Salad for dinner.  Writing in the paper journal to catch up on the journal as a whole, which brings this entire project up to date around 9:00 on 5/29/2013.

* * * And finally posting this last entry around 8:30 on 6/10/2013.  This completes the diary for OCG VII.

Saturday, June 1, 2013

OCG VII - Day 7

Day 7
Up at 5:00, sitting at 6:00.  Hard to rise, and a difficult sitting.

Breakfast at 7:00, and changing strings just before.  I know plenty of guitarists that advise against changing strings the day of the gig, but I know what I'm doing, and I have no desire to deal with dead strings that break in the middle of the gig after being played to death by sweaty hands.

The sunlight is incredible, and a marked difference from the rain and fog we've been dealing with, the past few days.  I really hope the pictures I've been taking will come out.  A comment/compliment from Erin on a picture I took of her at Raft Island, in the quiet after everyone else had departed from OCG II.

A brief silence falls on the group shortly before 8:15/point 2.

Loading the buses with guitars and luggage (for the people that will remain behind in NYC), and we're on the road somewhere around 8:30 or so, with Frank holding the space at Camp Caravan.  Last day of the course, and the last gig of the tour awaits us.

As we travel, I see that Friday's performance in Cambridge is a clear example of an ending that becomes a beginning.

Napping for an hour or so, maybe a bit longer.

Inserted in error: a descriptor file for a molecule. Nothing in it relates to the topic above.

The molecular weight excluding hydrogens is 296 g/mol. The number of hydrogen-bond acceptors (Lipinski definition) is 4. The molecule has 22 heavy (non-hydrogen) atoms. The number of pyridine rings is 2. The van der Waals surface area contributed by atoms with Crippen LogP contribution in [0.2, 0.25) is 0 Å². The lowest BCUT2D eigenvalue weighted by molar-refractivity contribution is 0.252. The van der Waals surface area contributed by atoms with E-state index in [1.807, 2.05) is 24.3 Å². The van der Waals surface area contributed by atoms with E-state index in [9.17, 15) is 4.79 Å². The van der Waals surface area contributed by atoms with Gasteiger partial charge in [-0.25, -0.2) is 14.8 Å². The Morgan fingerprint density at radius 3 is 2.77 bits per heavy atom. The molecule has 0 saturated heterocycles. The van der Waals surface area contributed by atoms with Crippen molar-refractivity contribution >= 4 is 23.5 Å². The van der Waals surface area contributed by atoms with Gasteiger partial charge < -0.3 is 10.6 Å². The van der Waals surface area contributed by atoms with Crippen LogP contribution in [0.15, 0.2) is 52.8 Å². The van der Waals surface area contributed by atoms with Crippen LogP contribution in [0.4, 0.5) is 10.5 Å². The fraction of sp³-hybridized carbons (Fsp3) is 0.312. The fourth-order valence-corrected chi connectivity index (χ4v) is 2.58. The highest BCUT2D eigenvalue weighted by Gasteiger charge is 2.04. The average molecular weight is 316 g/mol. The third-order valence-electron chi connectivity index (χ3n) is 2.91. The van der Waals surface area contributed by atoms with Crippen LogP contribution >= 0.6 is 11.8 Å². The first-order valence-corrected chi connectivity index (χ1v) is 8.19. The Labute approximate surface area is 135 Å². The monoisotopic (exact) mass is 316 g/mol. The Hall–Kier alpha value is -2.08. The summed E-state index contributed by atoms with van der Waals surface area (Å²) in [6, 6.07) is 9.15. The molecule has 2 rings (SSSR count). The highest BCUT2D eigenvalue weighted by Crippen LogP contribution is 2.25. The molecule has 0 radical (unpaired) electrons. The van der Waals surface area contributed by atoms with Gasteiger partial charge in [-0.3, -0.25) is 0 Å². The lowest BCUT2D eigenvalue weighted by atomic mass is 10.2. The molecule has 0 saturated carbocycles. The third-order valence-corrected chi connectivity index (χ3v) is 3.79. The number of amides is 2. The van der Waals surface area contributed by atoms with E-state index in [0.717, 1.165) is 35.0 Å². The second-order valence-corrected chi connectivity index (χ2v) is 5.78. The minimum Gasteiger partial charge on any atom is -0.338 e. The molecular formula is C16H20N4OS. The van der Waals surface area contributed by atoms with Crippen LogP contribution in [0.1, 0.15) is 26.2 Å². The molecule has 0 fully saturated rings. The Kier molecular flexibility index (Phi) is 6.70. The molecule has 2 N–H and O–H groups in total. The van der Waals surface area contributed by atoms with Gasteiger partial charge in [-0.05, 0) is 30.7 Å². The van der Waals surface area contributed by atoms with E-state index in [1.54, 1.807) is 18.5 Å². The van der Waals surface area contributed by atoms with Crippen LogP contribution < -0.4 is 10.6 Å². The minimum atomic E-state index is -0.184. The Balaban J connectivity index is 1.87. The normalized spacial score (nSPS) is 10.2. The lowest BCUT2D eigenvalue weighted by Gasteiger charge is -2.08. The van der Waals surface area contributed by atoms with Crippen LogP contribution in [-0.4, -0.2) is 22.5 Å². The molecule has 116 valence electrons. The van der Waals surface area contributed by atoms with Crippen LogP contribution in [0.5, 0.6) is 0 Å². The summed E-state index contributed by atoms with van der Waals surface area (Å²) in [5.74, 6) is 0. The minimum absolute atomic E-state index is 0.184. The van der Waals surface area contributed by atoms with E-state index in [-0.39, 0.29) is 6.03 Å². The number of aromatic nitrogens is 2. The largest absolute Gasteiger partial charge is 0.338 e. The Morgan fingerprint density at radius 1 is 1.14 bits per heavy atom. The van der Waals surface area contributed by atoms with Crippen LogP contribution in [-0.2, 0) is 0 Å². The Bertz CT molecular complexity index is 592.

Noodling around with the enneagram, trying to sketch and puzzle out what I'd been thinking about yesterday while waiting for the meeting that did not happen.

A stretch break around 11:00 or so.  A bit of camera talk with John, Adrian, and Christina.  I have the opportunity to buy some junk food, but realize I'd have to break the $10 in my pocket, and I take this as a sign, walking away from the vending machine.  Back on the road about 20 minutes later.

2:30ish - Arrival at the venue:  St. Mark's in the Bowery, New York City.

We file in with our guitars, and shortly after everyone is in the space, Sandra leads us in a new exercise that I haven't seen before, and it's very effective.  The team feels much more tuned.

The facility is a different ballgame than what we've had.  It's not a huge room, but the sound is beautiful:  more of the "old" sound I prefer.  There is a balcony, but that is supposedly closed off.  The green room/sanctuary is sizeable, but more importantly opens to a private courtyard, which is absolutely gorgeous. With the perfect weather we have, this is a great boon.

Blocking relatively quickly.  We explore the space for a few minutes to get the idea of the sound, and then assume the basic large circle.  This also becomes the form for the whizz; with Robert's suggestion, it becomes a 4-pole VQ whizz.  A bit more tweaking, and it becomes 4 main poles, with 4 less vicious Queens in between.  This makes the Octatonic Vicious Queen Whizz; the music theory geek in me doesn't catch this joke (4 majors and 4 minors) until the next day.

Into the green room for personal practice, with quiet time at 3:30.